FURTHER UPDATE 8/8 Statement from ATG in comments
The following has just been brought to my attention on facebook:
‘Wicked’ Discrimination at The Apollo
What you are about to read is a personal account on behalf of our son Gregor aged 12, regarding a recent visit to the Apollo Theatre, Victoria, London on the evening of Friday 22nd July 2011 to see ‘Wicked’-The story of the Wicked Witch of the West. I don’t know if you have seen this show but it is about someone, who due to being different is subjected to bullying, discrimination and ridicule her whole life.
Myself, and Jennifer my wife, have two children, Gregor, 12 and Emily, 9. Gregor has a condition called Neuronal Migration Disorder, is on the Autistic spectrum, suffers from epilepsy and struggles with his balance. Vocally Gregor communicates using vowel sounds to sound like words. Behind the huge smiles, Gregor is a very happy and clever little boy with an absolute abundance of affection, which in turn has touched the lives of many people. Emily is a fantastic young carer to her big brother and we as a family are very close.
At the show, from the very start, Gregor was really enjoying himself. He wasn’t making any more noise than any other child at a show or in the cinema would make, certainly nothing out of context, or disruptive. We are constantly assessing situations that affect Gregor and others around him and would most definitely have taken Gregor out of the show if he had been affecting any other member of the audiences’ enjoyment.
Fifteen minutes into the show, the front of house manager approached us and advised that we had two options. One – Gregor watched from behind a glass partition or Two- that we leave the theatre. The glass partition was completely unpractical- I even struggled to see over it! I asked to see the General Manager and queried the manner of the complaint. I was told –quote-,”it was our precious sound engineer”. I asked if any of the audience had complained and was told, “No.” One member of the audience for who we are very thankful for even stood up to fight our corner.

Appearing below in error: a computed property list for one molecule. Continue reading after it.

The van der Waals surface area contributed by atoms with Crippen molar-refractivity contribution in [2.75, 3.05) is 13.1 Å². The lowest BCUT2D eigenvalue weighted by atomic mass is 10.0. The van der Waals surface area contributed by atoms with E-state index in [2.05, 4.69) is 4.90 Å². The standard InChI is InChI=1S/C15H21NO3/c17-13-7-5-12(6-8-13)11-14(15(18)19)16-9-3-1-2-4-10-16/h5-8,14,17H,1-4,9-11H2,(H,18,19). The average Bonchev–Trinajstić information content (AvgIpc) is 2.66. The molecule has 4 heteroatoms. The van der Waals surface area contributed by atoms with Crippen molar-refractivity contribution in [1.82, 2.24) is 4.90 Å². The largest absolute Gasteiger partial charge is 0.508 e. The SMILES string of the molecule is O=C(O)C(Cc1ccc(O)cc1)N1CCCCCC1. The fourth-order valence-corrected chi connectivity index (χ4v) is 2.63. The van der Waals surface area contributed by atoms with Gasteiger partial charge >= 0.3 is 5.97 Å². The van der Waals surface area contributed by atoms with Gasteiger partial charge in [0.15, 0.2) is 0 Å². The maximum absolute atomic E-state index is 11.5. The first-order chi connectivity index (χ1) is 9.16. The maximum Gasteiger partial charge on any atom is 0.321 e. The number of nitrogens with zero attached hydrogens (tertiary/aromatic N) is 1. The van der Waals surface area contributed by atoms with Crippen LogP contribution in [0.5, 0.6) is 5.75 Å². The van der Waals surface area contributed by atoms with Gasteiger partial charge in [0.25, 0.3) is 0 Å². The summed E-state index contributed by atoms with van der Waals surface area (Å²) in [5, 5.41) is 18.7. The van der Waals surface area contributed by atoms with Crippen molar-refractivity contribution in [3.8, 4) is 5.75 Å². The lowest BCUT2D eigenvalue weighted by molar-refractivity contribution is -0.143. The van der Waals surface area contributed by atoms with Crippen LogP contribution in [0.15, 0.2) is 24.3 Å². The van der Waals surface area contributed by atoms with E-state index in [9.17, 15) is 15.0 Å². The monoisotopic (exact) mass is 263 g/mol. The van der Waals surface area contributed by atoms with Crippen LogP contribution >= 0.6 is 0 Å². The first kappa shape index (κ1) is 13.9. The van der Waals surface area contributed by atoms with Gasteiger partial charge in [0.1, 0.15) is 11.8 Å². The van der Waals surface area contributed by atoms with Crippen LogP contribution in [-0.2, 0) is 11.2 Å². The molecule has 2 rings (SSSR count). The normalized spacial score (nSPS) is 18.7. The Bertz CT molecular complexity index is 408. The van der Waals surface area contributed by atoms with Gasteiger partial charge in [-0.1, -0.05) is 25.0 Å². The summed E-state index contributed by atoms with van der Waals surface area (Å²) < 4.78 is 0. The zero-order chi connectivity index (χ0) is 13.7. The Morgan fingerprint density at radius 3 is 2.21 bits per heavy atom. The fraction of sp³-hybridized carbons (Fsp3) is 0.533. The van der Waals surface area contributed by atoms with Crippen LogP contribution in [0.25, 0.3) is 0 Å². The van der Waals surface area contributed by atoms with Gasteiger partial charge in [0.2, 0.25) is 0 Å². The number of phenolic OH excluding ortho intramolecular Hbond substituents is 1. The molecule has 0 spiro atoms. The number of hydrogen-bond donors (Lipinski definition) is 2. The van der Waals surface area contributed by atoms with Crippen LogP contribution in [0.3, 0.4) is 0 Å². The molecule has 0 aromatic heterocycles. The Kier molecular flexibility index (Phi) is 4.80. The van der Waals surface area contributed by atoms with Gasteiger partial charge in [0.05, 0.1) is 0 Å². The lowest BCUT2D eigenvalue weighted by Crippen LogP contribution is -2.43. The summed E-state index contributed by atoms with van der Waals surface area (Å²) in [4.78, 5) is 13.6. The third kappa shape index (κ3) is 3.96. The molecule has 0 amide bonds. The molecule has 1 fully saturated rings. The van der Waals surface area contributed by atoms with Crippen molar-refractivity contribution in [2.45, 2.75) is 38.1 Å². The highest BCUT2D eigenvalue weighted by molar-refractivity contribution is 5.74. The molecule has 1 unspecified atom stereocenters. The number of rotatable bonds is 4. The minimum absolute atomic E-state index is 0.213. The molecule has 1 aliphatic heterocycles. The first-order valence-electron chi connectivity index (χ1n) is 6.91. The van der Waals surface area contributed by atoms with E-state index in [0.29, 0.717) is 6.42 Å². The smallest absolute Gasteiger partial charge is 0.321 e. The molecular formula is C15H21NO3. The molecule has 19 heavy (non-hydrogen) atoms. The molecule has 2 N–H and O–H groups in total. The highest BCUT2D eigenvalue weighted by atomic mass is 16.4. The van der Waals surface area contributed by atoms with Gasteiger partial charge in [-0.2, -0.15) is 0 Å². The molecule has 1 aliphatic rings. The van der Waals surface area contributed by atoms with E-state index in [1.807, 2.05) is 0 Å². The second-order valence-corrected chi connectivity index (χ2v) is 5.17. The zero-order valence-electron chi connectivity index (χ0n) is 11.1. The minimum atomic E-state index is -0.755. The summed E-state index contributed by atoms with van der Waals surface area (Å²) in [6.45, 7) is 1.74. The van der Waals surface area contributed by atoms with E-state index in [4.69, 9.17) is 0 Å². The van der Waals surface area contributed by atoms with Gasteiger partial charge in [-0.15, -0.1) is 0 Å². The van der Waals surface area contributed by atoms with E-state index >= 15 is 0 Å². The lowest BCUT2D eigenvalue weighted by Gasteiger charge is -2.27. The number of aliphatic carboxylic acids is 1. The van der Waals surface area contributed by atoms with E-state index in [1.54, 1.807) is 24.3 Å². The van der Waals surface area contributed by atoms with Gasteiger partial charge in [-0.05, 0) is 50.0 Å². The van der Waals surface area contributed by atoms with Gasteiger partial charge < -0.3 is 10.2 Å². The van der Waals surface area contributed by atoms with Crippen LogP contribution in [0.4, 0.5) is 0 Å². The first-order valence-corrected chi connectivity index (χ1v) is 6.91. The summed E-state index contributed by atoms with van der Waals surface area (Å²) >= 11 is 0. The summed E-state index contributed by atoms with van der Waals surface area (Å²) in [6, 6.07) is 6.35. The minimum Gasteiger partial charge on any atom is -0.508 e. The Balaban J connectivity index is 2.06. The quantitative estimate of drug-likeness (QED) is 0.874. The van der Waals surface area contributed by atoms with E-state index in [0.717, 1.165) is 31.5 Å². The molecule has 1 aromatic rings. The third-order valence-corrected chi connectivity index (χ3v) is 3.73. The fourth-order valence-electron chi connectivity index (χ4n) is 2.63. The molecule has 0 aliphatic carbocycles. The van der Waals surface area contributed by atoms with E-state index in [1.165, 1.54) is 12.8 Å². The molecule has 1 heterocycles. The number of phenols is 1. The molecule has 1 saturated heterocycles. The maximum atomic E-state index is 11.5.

Something I will never forget, is the look of shock and surprise in the many faces of the audience nearby as we were asked to leave and for the humiliation caused to Gregor. The saddest part of it all was the look of sheer enjoyment on his face being wiped out as I had to tell him we had to leave.
At the interval, my wife and daughter were approached again to make sure they were ok and would like anything eg. Sweets/Drinks, from the obvious visual upset caused earlier. My wife’s response was an obvious one, “Yes, my son and my husband back.”
I was left with no choice but to take Gregor back to the hotel. I should say at this point that we live in the North of Scotland and were visiting London as part of our holiday. Jennifer stayed with Emily to watch the show but then had to find her way across London alone with our young daughter. Emily was extremely upset as to how her brother had been treated and all the excitement of going to the show was completely spoiled.
I personally find our treatment disgusting and extremely hurtful. In modern day London and Britain we are taught not to judge, discriminate or mock people because of their differences. Isn’t it ironic that this happens to a little boy in a show that is exactly about that.
This saddens me. I take it that it has nothing to do with the cast of the show and that the front of house staff are going from a complaint of an over protective sound engineer. The audience was fine with the boy’s noises and were happy to accomodate his needs and front of house staff seemed to be trying their best to make amends.
Wicked London, the official facebook page for the show has posted this response:
No real answer to be honest, and appears pretty standard, but let’s hope that this kind of thing doesn’t happen again.